Western media the social butterfly that it is, once action in Iraq deflated from large-scale military offensive to scattered bombings and shootings, it fluttered elsewhere in search of human drama. A blank space left in Western awareness of the embattled country, had Iraq been completely destroyed? Were the people reduced to nothing—poverty, starvation, homelessness? Does the US military continue to dominate the streets? What is true public perception of the fall of Saddam Hussein and the introduction of a Western-friendly (most would say puppet) government? A lot of questions remain.
Lured by the offer yet wary of the inherent risk (kidnapping insurance was involved), in 2012 Marcel Al Madanat moved to Baghdad for a two-year contract supporting a mobile phone provider. His time there both a life motivating and changing experience, in 2015 he decided to write a book, The Expat: Mission Iraq.
Doing a good job of filling the blank space in Western awareness of contemporary Iraq, Al Madanat provides the insider’s view of the reality of being a foreigner in Baghdad a decade since the coalition forces’ offensive. Of mixed Jordanian and European blood and speaking Arabic, he straddles the cultural divide. An outsider by appearance yet privy to many details by privilege of cultural heritage and language, certain doors are open to him the average European or North American would find closed. Taking advantage, he is able to occasionally get beyond Baghdad’s secure ‘green zone’ and into what qualified for everyday Iraqi life—at least what it is left as—as well as converse with people the typical American or British tourist could not.
Its citizens filled with an uncertain yet stolid determination to carry on as normal as possible, Al Madanat describes a Baghdad wherein random violence still occurs regularly but its people live on regardless. Religious sects, gangs, urban militias, rival political allegiances, avengers—all continue to imbue daily life with injury and death. So much so, in fact, it seemed every Iraqi acquaintance Al Madanat made was touched in some way, whether it be a bomb at their nephew’s wedding or assassinated uncles. And yet the Iraqis bravely push ahead. Despite the fly-by-the-seat-of-the-pants electrical systems and varied availability of bathing and drinking water, the people maintain a social presence. Everyone has at least two mobile phones (in case one provider goes down) and still go out on the streets to restaurants and markets, despite the mortal risk in every step taken. Al Madanat’s occasions in public are kept few and far between by his overseers (and perhaps common sense?) but what he sees remains fascinating for the colors of everyday life in the face of random death and violence.*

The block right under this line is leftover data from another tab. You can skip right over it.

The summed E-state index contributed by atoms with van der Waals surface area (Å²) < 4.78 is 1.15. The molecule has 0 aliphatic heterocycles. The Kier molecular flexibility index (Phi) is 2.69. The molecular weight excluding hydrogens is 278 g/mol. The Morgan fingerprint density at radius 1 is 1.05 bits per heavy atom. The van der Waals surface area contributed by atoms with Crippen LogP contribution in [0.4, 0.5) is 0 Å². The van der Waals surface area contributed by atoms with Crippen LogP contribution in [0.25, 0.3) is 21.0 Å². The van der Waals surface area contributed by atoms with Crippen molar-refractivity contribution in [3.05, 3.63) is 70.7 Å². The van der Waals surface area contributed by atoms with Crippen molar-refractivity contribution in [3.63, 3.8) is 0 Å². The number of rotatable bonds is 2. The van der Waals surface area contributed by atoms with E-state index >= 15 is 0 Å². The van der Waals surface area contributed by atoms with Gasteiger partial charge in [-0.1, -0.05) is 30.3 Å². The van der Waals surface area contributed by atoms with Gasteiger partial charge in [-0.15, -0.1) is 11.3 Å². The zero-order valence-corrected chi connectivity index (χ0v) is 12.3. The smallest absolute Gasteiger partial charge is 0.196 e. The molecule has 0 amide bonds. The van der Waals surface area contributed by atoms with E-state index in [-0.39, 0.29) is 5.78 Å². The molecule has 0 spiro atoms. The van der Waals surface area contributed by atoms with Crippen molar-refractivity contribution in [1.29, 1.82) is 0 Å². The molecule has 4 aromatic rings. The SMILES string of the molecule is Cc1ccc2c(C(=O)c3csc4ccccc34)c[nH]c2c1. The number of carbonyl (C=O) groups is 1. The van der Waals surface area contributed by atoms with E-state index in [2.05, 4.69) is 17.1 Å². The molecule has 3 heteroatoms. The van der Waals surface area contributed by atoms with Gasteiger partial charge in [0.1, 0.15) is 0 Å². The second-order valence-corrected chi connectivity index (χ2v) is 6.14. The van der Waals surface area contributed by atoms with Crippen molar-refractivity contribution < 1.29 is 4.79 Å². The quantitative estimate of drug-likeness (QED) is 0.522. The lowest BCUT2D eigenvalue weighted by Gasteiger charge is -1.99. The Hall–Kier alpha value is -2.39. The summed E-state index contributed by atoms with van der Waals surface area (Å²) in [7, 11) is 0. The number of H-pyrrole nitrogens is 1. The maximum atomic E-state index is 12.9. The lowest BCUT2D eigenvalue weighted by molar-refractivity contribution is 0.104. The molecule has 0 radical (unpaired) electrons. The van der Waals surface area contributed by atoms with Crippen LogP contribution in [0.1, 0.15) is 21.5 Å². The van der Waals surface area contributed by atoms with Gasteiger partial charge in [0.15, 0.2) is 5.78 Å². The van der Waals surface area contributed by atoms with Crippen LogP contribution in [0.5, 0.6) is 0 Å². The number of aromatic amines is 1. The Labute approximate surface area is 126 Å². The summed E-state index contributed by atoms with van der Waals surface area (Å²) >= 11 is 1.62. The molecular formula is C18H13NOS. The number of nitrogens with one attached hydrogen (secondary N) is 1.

A professional account as well, The Expat covers Al Madanat’s work while in country. Leader of an incident management team working for a mobile phone provider, he dealt with incidents unseen in most other countries. Terrorism and explosive violence causing many unplanned network outages, Al Manadat had his work cut out for him keeping the patchwork infrastructure humming. From team response to getting reliable information in the field—a field likewise dealing with the chaos of post-invasion Iraq—he depends on building sensitive relationships to accomplish goals: the character descriptions of those he works with and meets are foundation stones of the account.
For those concerned about the potential politics of The Expat, Al Andanat provides a balanced view. Knowledgable of Middle Eastern culture as much as Western culture, he respects those who are interested in rebuilding Iraq rather than continuing to tear it down. There is some commentary on the larger socio-political situation (e.g. Saddam is given credit where credit is due, but taken to task for decisions and statements made), but as a whole the book remains a constructive rather than destructive effort.
It’s fair to say, however, the lion’s share of The Expat is a liberation—a sharing, motivational experience. Al Madanat achieving numerous personal victories throughout the process of deciding to work in Baghdad to arriving there, living in the volatile city to working with cultural standards both familiar and foreign, he achieves a degree of positivity and satisfaction—a finding of “peace in a land of misery”—that rubs off on the reader. Interested to explore Iraq, meet the people, and make something of himself while there, he achieves his goals—the last of which one must consider the writing of The Expat.
*I cannot help but inject a bit of meta-commentary about one aspect of Iraqi life Al Madanat observed: the availability, source, and price of goods. While one would expect high demand-low supply in a country still dealing with the tremors of war, Al Madanat reports that not only are goods readily available, pricing is more than reasonable—his mobile phone cheaper in Iraq than Europe. Morevover, more than overwhelming majority of the producst for sale do not originate in Iraq. Where, I ask, is the influx of goods coming from, and who is profiting?